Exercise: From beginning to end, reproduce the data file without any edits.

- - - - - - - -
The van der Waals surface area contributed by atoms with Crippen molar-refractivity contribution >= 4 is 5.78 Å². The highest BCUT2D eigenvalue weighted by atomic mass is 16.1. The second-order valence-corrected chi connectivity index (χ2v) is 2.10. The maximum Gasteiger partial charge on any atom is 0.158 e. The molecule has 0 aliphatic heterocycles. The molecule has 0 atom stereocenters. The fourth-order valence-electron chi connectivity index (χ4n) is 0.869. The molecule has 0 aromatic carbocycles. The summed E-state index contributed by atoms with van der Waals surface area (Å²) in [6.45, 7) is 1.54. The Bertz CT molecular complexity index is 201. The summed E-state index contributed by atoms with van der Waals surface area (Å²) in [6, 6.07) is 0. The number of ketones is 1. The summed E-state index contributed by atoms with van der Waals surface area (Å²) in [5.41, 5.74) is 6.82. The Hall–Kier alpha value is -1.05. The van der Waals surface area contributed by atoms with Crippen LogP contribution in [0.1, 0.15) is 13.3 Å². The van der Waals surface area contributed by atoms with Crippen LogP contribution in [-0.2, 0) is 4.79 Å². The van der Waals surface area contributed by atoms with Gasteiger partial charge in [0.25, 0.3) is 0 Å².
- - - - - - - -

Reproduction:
The van der Waals surface area contributed by atoms with Crippen molar-refractivity contribution >= 4 is 5.78 Å². The highest BCUT2D eigenvalue weighted by atomic mass is 16.1. The second-order valence-corrected chi connectivity index (χ2v) is 2.10. The maximum Gasteiger partial charge on any atom is 0.158 e. The molecule has 0 aliphatic heterocycles. The molecule has 0 atom stereocenters. The fourth-order valence-electron chi connectivity index (χ4n) is 0.869. The molecule has 0 aromatic carbocycles. The summed E-state index contributed by atoms with van der Waals surface area (Å²) in [6.45, 7) is 1.54. The Bertz CT molecular complexity index is 201. The summed E-state index contributed by atoms with van der Waals surface area (Å²) in [6, 6.07) is 0. The number of ketones is 1. The summed E-state index contributed by atoms with van der Waals surface area (Å²) in [5.41, 5.74) is 6.82. The Hall–Kier alpha value is -1.05. The van der Waals surface area contributed by atoms with Crippen LogP contribution in [0.1, 0.15) is 13.3 Å². The van der Waals surface area contributed by atoms with Crippen LogP contribution in [-0.2, 0) is 4.79 Å². The van der Waals surface area contributed by atoms with Gasteiger partial charge in [0.25, 0.3) is 0 Å².